When presented with content that is useful to a user, such content should raise the authority value of the site. By adding a nofollow to that link, you distance yourself from it and stop that link seeing any traffic whatsoever from it. It’s not a fair practice sometimes and since the internet is supposed to be a meritocracy, where sites are judged on the quality of their content, it begs the question of whether Google is actually aware of the content of these pages or if they trust the viability of content solely to the discretion of their indexing robots.
The Failing of Nofollow and the Resulting Fallout
What started as a great idea ended up as something that is a fair country mile away from a great idea. The nofollow ideal of using the tag to control links has been corrupted into using nofollow out of fear of being penalized for having low quality links. Although Google’s John Mueller has come out as saying that there’s no need to add nofollow to the natural links within your content, it begs the question, “What does Google consider a natural link?” It’s clearly not links that we’ve taken for granted as being natural up to now. Links from high authority sites are still viewed with suspicion, despite being extensively checked before being added to a guest post. There are a few glaring reasons the nofollow tag itself seems to be redundant from a content production perspective, such as:
The Inability of Google to Make up their Mind about the Nofollow tag: Probably my biggest beef with nofollow is that Google does things that shake my faith in their system. The nofollow tag keeps getting addendums as to what is considered a natural link and what isn’t. By stifling links via nofollow, Google may see it as pruning the content tree and removing “bad” links. However, it can negatively affect the growth and development of natural links. Inexperienced webmasters find themselves in the unenviable position of having to determine what links should fall under nofollow and what shouldn’t. And it’s not just webmasters like these that simply nofollow all external links: eConsultancy is another high-authority site than simply nofollows all links in order to preserve their page rank.
Nofollow is Counterproductive: The idea behind the current twisted version of nofollow tries to use editorial staff’s discretion when linking. Is this link at a high enough authority score that I can safely link to it? Is it user generated content? What if I link to it and it affects my overall page rank? Questions like these sow doubt in a content publisher’s mind and does little to help the building of natural web links. If anything it slows the development of organic links. So what if the link is relevant, displays good information and enhances the lives of the audience? This is one of the major failings of nofollow in my personal opinion: it encourages isolationism over healthy link building.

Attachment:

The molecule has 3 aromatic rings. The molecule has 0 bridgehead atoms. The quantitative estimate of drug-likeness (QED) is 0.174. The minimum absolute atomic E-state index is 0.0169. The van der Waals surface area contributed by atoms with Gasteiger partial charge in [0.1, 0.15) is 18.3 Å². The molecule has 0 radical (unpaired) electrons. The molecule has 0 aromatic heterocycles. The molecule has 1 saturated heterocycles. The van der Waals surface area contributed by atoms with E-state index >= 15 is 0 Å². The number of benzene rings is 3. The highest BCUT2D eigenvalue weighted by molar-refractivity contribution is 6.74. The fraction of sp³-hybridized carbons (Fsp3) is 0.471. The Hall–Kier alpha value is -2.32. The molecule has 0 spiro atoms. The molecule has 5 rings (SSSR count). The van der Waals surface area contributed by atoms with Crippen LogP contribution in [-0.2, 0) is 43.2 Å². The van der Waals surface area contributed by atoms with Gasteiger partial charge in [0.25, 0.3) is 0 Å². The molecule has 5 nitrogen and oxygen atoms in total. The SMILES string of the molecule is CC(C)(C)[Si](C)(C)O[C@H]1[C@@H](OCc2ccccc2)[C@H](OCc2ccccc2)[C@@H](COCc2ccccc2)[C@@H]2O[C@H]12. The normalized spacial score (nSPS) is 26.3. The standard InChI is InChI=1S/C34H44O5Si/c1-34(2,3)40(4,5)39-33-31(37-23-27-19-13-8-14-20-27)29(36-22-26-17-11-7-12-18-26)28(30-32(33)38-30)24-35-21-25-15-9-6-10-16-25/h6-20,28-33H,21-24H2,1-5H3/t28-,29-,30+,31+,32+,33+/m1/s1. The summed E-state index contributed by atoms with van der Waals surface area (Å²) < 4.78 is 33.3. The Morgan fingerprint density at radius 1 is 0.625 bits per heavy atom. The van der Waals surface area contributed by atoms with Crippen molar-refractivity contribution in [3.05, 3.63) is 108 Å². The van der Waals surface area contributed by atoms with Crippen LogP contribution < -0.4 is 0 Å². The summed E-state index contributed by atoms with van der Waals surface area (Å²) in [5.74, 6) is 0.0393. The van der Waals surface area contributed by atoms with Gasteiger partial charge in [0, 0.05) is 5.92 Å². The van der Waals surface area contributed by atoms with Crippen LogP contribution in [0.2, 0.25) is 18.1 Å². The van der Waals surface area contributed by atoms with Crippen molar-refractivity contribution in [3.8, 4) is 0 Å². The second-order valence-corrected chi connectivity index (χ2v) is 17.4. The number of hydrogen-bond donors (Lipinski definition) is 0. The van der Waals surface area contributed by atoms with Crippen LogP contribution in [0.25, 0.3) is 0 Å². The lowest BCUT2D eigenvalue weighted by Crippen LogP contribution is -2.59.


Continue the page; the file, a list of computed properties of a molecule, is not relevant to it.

It Has Lost Its Original Purpose: WordPress founder Matt Mullenweg is noted as saying that nofollow didn’t have much of an effect on blog spam and WordPress had tried it initially as a means of controlling spammy links in comments. He stated bluntly, however, that he considered nofollow a failure for the task for which it was invented. Currently, comment spam is a lot worse than it was when nofollow was introduced. It speaks volumes for it failing to do what it was designed for.
This is Not New Information: Blog posts dating all the way back to 2006 stated unequivocally that nofollow was a bad idea and that it probably wouldn’t work. Those blog posters were likely able to see into the future of the Internet and we are now coming to understand that their insight (some posts as old as nine years) about the nofollow tag was well founded. Reading about some of their apprehensions (such as reducing the validity of comments on a blog or the idea that it would cause problems with actually viable, relevant links) makes you wonder why nobody took this seriously back in 2006.
Complicating Matters on the Content Front
So where does this leave us as content publishers and creators? To be succinct, it leaves us in the lurch. We can’t nofollow all our external links, despite there being a call by Google that we do so with the threat of ramifications to our search rank hanging like the proverbial sword of Damocles over our heads. Do we simply link to high authority sites? If we do, then we could end up being penalized anyway if Google considers those high authority sites as not worthy of its quality ranking. This particular messy situation is one of the worst sides to SEO and the nofollow tag, instead of helping, simply makes it worse. Google currently determines a site’s relevancy partly based on high-quality outbound links tied to anchor tags that are descriptive. If those links are considered low quality, maybe nofollowing everything might be the only solution?
Stop Using Nofollow for Content Links
The viability of your content links lies solely on the shoulders of the content publishers and producers. Finding good links is an easy enough task, and finding links that are relevant as well as high quality limits your selection. Google’s consideration of high-quality, authoritative sites as low-quality links simply exacerbates the problem of finding and linking good, relevant links to support your statements. Content production companies are in the business of creating high-quality content, but if that content is bogged down with low quality links, then it doesn’t enhance the site it’s posted on at all.
The best thing is to simply dispense with the nofollow tag for content links. Nofollow has become a means of leveraging content producers to do the search engine’s work for them and it is unacceptable. SEO is supposed to be based around the idea of a site being considered better and more authoritative as time goes by the more relevant links there are to them that are relevant. Nofollow flies in the face of this and actively works to undo the good work of SEO by encouraging isolationism and reducing value from linking. I think it’s time content producers and publishers stood up and said that nofollow makes no sense for content.
Julia Spence-McCoy is the CEO of Express Writers, an online copywriting agency that began in 2011 with thousands of web content pages written to date and more than 50 talented writers on the team. Her passion is copywriting and all that pertains, including the ever-changing game of Google algorithm updates.